A Quick ReactJS Refresher
Enhancements in Angular 2
Angular 2 adds many improvements to the innovations that were introduced in Angular 1. Firstly, Angular 2 has a much higher focus on creating reusable front-end components. While it was possible to do so using Angular 1, version 2 of the framework removes a lot of the barriers to reusability, such as reliance on $scope and on controllers. Directives were also vastly simplified, making Angular 2 code much more concise and readable when compared to Angular 1.x. Angular 2 is also intended to be used with TypeScript, removing a lot of the validation code necessary to enforce type safety. Coupled with many performance and framework improvements, Angular 2 manages to present almost an entirely new look at the declarative front-end framework pattern.
It’s important to note from the get-go that in many ways comparing React to Angular (any version) is comparing apples to oranges. Angular is designed as a front-end framework, providing a full architecture for the client side of your application and allowing you to treat your client code as a robust suite of functionality. React is a library, and much less intrusive in terms of the features offered – it’s intended to be used as a part of a whole, rather than dictating your code’s structure. While this may seem to make a comparison between the two somewhat challenging to conduct, there are enough similarities between the two to drive a fruitful discussion on the advantages and disadvantages of each.
Angular 2, on the other hand, builds upon the opinions introduced in Angular 1, and as a result crystallizes the framework’s view of what the “right way” of developing front-end code should look like. With the focus on components and type safety, Angular 2 allows you to focus on modularizing your code, building an object-oriented front end with a focus on reusability and encapsulation.
From this perspective, React and Angular 2 really don’t compare very strongly – React is the right choice if you’re looking for more flexibility in your code’s architecture, where with Angular 2 you are choosing to essentially adopt an architecture for your application’s front-end as a whole. Which pattern is “better” is ultimately, then, a matter of which fits your application’s design patterns better.
The focus on componentization, though, coupled with the use of TypeScript to build components as coherent functional units, allow you to write your templates in a more generic fashion that can be more reusable and flexible than was possible in Angular 1.x. Ultimately, once you’ve settled into the applicable pattern, the choice is one of aesthetics and underlying functionality – React templates will likely be more compact and quicker to render, but Angular 2 components will likely be more reusable and, through the ever-present two-way data binding, will be easier to manage as application objects.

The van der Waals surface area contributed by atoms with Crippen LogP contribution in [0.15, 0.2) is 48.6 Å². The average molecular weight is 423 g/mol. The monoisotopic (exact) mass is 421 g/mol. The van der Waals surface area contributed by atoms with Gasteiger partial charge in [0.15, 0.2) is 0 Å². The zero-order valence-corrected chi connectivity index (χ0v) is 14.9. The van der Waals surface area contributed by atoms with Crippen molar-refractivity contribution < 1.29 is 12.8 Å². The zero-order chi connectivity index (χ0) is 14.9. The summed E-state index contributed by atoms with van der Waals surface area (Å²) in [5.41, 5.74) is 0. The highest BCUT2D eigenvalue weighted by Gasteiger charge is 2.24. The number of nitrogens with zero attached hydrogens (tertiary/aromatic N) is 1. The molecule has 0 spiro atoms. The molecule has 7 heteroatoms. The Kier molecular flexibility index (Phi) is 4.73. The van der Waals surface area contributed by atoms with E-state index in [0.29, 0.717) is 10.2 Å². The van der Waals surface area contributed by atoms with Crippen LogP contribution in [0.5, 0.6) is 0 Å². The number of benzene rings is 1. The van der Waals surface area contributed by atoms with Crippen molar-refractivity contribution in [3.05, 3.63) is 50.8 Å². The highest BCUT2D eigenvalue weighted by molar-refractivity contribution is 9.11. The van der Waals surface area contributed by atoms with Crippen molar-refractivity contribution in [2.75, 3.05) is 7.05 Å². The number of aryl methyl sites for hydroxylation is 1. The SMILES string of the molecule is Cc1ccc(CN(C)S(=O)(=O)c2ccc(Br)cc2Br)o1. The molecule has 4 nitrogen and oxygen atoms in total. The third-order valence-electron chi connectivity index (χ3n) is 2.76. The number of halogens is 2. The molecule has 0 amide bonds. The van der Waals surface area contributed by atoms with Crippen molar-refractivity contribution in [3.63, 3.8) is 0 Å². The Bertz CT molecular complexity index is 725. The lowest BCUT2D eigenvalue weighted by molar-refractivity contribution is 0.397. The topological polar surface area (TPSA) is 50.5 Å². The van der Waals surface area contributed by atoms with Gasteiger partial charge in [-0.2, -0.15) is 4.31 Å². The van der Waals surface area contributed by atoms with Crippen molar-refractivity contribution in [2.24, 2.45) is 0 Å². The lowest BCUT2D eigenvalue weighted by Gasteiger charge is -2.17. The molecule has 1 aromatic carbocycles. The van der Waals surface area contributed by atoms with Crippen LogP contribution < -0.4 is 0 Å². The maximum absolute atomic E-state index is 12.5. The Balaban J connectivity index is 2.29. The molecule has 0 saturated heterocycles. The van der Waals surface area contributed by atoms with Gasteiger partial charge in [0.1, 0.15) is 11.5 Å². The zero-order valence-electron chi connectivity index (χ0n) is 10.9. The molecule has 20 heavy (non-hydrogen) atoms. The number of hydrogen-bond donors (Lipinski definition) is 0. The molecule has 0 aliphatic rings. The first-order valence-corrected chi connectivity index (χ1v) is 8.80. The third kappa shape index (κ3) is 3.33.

Angular 2 and React, having different underlying goals, understandably take very different looks at support for native device code when incorporated into mobile apps. The Angular 2 team has opted to focus on the framework itself and left other vendors such as Ionic and NativeScript to handle translating that code into a format runnable on devices. The React ecosystem, on the other hand, has React Native – a framework designed to translate React code into a native application experience, achieving significant performance improvements over more traditional hybrid web apps.
Once again, choosing a “right” approach comes down to the goals of your application. If you’re looking for a blazing fast mobile app experience, React is the clear front runner. However, if you’re looking to maintain a componentized application architecture, and willing to sacrifice some performance to achieve a more consistent code structure, then combining Angular 2 with a framework like Ionic can provide you with all the flexibility you could desire.
The choice between Angular 2 and React comes down to a style preference. React, as a library focused on speed of rendering, is a useful tool for handling large and complex UI presentations in your client or native applications. Angular 2, on the other hand, takes a much broader view of the development process. As an opinionated framework, it’s looking to guide the way in which you build your apps, while also allowing you to create expressive and reusable UI experiences.
Ultimately, the decision will vary based upon the goals of your application, as well as the opinions of your development team. If you favor performance of large complex user interfaces, React is a good choice, while if you want to focus on enhancing the development process and your code’s architecture, Angular 2 will be the right way to go. As always, by understanding your problem space and the needs and desires of your development team, you ultimately won’t be able to make a wrong decision.
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